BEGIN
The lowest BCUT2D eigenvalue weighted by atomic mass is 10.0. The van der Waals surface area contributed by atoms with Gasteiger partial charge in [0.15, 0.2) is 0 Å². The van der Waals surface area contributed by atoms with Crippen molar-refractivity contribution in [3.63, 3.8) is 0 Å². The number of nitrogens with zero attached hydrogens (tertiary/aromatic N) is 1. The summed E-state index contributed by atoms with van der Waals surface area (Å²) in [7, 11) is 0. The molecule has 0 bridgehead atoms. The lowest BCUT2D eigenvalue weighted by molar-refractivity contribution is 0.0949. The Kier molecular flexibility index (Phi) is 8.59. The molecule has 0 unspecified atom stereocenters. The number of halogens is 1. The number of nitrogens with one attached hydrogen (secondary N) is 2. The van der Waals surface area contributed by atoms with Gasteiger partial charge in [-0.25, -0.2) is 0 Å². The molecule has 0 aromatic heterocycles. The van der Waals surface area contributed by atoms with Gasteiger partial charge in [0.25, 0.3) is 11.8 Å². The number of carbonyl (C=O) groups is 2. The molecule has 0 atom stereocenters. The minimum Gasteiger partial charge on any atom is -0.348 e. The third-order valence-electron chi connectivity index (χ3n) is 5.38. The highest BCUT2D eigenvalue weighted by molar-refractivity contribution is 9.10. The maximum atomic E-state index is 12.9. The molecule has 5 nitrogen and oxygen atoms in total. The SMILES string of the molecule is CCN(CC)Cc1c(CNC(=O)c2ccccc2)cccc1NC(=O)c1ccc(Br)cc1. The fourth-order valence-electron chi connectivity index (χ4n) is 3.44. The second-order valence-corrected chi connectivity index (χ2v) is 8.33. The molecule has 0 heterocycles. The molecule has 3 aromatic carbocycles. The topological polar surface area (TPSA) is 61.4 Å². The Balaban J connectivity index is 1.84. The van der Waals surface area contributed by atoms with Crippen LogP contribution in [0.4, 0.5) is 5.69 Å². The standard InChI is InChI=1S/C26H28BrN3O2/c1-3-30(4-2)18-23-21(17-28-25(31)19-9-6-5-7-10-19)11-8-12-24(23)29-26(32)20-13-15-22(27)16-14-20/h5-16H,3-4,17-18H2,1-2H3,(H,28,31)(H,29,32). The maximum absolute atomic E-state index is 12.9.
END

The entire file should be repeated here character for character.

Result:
The lowest BCUT2D eigenvalue weighted by atomic mass is 10.0. The van der Waals surface area contributed by atoms with Gasteiger partial charge in [0.15, 0.2) is 0 Å². The van der Waals surface area contributed by atoms with Crippen molar-refractivity contribution in [3.63, 3.8) is 0 Å². The number of nitrogens with zero attached hydrogens (tertiary/aromatic N) is 1. The summed E-state index contributed by atoms with van der Waals surface area (Å²) in [7, 11) is 0. The molecule has 0 bridgehead atoms. The lowest BCUT2D eigenvalue weighted by molar-refractivity contribution is 0.0949. The Kier molecular flexibility index (Phi) is 8.59. The molecule has 0 unspecified atom stereocenters. The number of halogens is 1. The number of nitrogens with one attached hydrogen (secondary N) is 2. The van der Waals surface area contributed by atoms with Gasteiger partial charge in [-0.25, -0.2) is 0 Å². The molecule has 0 aromatic heterocycles. The van der Waals surface area contributed by atoms with Gasteiger partial charge in [0.25, 0.3) is 11.8 Å². The number of carbonyl (C=O) groups is 2. The molecule has 0 atom stereocenters. The minimum Gasteiger partial charge on any atom is -0.348 e. The third-order valence-electron chi connectivity index (χ3n) is 5.38. The highest BCUT2D eigenvalue weighted by molar-refractivity contribution is 9.10. The maximum atomic E-state index is 12.9. The molecule has 5 nitrogen and oxygen atoms in total. The SMILES string of the molecule is CCN(CC)Cc1c(CNC(=O)c2ccccc2)cccc1NC(=O)c1ccc(Br)cc1. The fourth-order valence-electron chi connectivity index (χ4n) is 3.44. The second-order valence-corrected chi connectivity index (χ2v) is 8.33. The molecule has 0 heterocycles. The molecule has 3 aromatic carbocycles. The topological polar surface area (TPSA) is 61.4 Å². The Balaban J connectivity index is 1.84. The van der Waals surface area contributed by atoms with Crippen LogP contribution in [0.4, 0.5) is 5.69 Å². The standard InChI is InChI=1S/C26H28BrN3O2/c1-3-30(4-2)18-23-21(17-28-25(31)19-9-6-5-7-10-19)11-8-12-24(23)29-26(32)20-13-15-22(27)16-14-20/h5-16H,3-4,17-18H2,1-2H3,(H,28,31)(H,29,32). The maximum absolute atomic E-state index is 12.9.